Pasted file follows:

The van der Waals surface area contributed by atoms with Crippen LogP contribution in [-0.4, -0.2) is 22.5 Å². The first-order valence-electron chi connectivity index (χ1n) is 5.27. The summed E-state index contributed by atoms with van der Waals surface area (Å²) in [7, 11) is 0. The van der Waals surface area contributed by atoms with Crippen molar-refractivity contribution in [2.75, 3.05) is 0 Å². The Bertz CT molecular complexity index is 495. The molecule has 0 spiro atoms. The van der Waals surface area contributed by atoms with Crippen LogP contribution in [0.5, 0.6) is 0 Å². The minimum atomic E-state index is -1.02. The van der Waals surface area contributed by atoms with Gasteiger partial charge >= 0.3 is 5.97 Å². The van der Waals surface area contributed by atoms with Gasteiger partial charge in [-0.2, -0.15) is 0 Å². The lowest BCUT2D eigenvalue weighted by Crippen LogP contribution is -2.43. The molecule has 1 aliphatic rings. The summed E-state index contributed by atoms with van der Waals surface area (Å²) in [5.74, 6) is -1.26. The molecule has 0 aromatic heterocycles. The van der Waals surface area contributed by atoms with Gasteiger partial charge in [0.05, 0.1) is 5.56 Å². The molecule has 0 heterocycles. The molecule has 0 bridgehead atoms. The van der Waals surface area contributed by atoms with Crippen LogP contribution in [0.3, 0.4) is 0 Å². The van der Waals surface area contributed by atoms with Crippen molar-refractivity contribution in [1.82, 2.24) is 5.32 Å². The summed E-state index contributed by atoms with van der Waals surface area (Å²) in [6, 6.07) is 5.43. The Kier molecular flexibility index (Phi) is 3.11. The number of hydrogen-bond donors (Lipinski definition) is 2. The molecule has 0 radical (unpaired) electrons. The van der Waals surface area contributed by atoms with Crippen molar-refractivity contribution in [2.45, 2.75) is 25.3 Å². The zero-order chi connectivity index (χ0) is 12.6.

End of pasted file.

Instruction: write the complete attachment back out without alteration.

The van der Waals surface area contributed by atoms with Crippen LogP contribution in [-0.4, -0.2) is 22.5 Å². The first-order valence-electron chi connectivity index (χ1n) is 5.27. The summed E-state index contributed by atoms with van der Waals surface area (Å²) in [7, 11) is 0. The van der Waals surface area contributed by atoms with Crippen molar-refractivity contribution in [2.75, 3.05) is 0 Å². The Bertz CT molecular complexity index is 495. The molecule has 0 spiro atoms. The van der Waals surface area contributed by atoms with Crippen LogP contribution in [0.5, 0.6) is 0 Å². The minimum atomic E-state index is -1.02. The van der Waals surface area contributed by atoms with Gasteiger partial charge >= 0.3 is 5.97 Å². The van der Waals surface area contributed by atoms with Gasteiger partial charge in [-0.2, -0.15) is 0 Å². The lowest BCUT2D eigenvalue weighted by Crippen LogP contribution is -2.43. The molecule has 1 aliphatic rings. The summed E-state index contributed by atoms with van der Waals surface area (Å²) in [5.74, 6) is -1.26. The molecule has 0 aromatic heterocycles. The van der Waals surface area contributed by atoms with Gasteiger partial charge in [0.05, 0.1) is 5.56 Å². The molecule has 0 heterocycles. The molecule has 0 bridgehead atoms. The van der Waals surface area contributed by atoms with Crippen LogP contribution in [0.3, 0.4) is 0 Å². The van der Waals surface area contributed by atoms with Crippen molar-refractivity contribution in [1.82, 2.24) is 5.32 Å². The summed E-state index contributed by atoms with van der Waals surface area (Å²) in [6, 6.07) is 5.43. The Kier molecular flexibility index (Phi) is 3.11. The number of hydrogen-bond donors (Lipinski definition) is 2. The molecule has 0 radical (unpaired) electrons. The van der Waals surface area contributed by atoms with Crippen molar-refractivity contribution in [2.45, 2.75) is 25.3 Å². The zero-order chi connectivity index (χ0) is 12.6.